This blog covers everything except sports and gardening, unless we find a really good link about using dead professional bowlers for mulch. The author is a StarTribune columnist, has been passing off fiction and hyperbole as insight since 1997, has run his own website since the Jurassic era of AOL, and was online when today’s college sophomores were a year away from being born. So get off his lawn.
Sometimes I’m just plain mystified by the TV Q&A column in the paper. From today’s edition:
Q: I heard a while back that a biography on the musical group the Cowsills was in the works. I haven’t heard anything about it recently. What is that movie’s status?
A: “Family Band: The Cowsills Story,” a documentary about the group known for recordings of “Indian Lake,” “Hair” and “The Rain, The Park and Other Things,” has been released and has aired on Showtime. It also has been released on DVD.
Who are these people? Picture a couple at home - he’s in the living room, she’s in the kitchen.
Man: Hey hon, do you remember hearing about that Cowsills documentary?
Wife: The what now?
Man: The documentary on the Cowsills.
Wife: The Council’s what?
Man: The singing group the Cowsills.
Wife: Oh, right. I remember hearing something.
Man: But have you heard anything lately?
Wife: I haven’t been paying attention.
Man: It seems they were talking about it and then I didn’t hear anything else. Wonder if it ever came out.
Wife: I think we would have heard something.
Man: If only there was a way to know.
Wife: Well, why don’t you look it up on the internet?
Man: no, I think I’ll write a letter to a newspaper in the hopes they choose my query out of the dozens received, and wait for the answer to appear on the TV page.
For heaven’s sake, it’s right there under COWSILLS in Wikipedia. The other question has to do with a show that went off the air years ago; the writer wants to know if it might come back. Sure. Low-rated shows that ran for a season and a half are ripe for a reboot.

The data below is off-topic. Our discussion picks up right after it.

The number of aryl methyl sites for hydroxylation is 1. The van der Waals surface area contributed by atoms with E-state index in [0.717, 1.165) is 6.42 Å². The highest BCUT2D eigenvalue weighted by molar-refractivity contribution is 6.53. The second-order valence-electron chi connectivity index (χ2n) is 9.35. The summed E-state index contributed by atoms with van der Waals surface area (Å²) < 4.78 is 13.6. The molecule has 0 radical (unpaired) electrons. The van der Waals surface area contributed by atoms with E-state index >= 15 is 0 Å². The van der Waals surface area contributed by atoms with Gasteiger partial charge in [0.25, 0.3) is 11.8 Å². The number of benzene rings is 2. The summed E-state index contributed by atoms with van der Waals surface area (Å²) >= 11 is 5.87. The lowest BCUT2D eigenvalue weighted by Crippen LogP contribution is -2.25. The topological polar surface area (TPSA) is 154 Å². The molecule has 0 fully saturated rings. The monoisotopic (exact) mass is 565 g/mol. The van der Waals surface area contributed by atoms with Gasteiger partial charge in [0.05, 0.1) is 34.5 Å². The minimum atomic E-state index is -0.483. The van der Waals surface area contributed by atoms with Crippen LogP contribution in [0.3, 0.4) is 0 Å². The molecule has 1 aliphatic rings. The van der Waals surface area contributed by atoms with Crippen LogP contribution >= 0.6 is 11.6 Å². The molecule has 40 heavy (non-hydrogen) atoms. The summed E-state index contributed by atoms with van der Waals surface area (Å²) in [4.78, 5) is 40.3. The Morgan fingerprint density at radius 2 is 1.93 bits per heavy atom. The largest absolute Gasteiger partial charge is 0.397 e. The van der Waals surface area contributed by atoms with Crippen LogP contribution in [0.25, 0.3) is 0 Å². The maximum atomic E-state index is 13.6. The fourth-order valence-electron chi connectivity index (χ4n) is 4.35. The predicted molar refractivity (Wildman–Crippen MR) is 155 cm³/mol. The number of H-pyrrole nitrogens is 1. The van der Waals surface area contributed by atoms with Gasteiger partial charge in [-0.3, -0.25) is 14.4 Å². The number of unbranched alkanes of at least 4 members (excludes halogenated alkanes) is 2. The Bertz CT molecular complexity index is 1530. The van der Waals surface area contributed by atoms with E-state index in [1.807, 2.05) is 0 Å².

FUN Hey, kids, looks like we’re snowed in and school’s canceled. Who’s up for a game of CHEMICAL WAR?
Yes. Chemical War. From Riowang, a brief look at Soviet board games.
SCIENCE! The Fast Company headline says that Coke has “Designed Its New Can Around Problem No One Has.” Got that? No one.. So it has to be something like, oh, hundred-dollar bills keep landing in your yard and you have to rake them up and you get thirsty, so there’s a special Coke for that. Right?
There are two types of problems that designers try to solve: problems people have, and problems designers delude themselves into thinking people have. Venerable sugar tonic maker Coca-Cola has just released a new can design firmly in the latter camp: a chill-activated can to visually tell people whether their Coke is cold or not. First released as a 7-Eleven promotion six months ago, the chill-activated can is now available to everyone.
Last week my wife opened the fridge to get a soda, felt the first can, and realized I’d just restocked. There was one can that was colder than the others, having been in a few days. A chill-activated can would have stood out. While I’m not ready to call this a problem, it’s not something I’m going to give the old Blogger’s Sniff of Disdain For People Who Do Things Whose Utility Is Not Immediately Apparent to Me, either.
It should be obvious, but for the most part, no one needs to be visually told when something is cold or hot. There are exceptions, of course
So no one needs it, mostly, except when they do. But no one needs it. Because:
a lukewarm can of pop is not going to kill anyone--a can that shows you when it is cold is like a siren that goes off when it's bright out. It's self-evidently absurd.
If you’re covering marketing and product design, I’d suggest leaving the “X won’t kill anyone” argument alone, unless you’re discussing self-aware nanobot-infused ginsu knives.
ARCHITORTURE This is not from Bizarro World; this is a building proposed . . . for Syria. The only possible tenant for this building would be the German Expressionist Silent Film Association.
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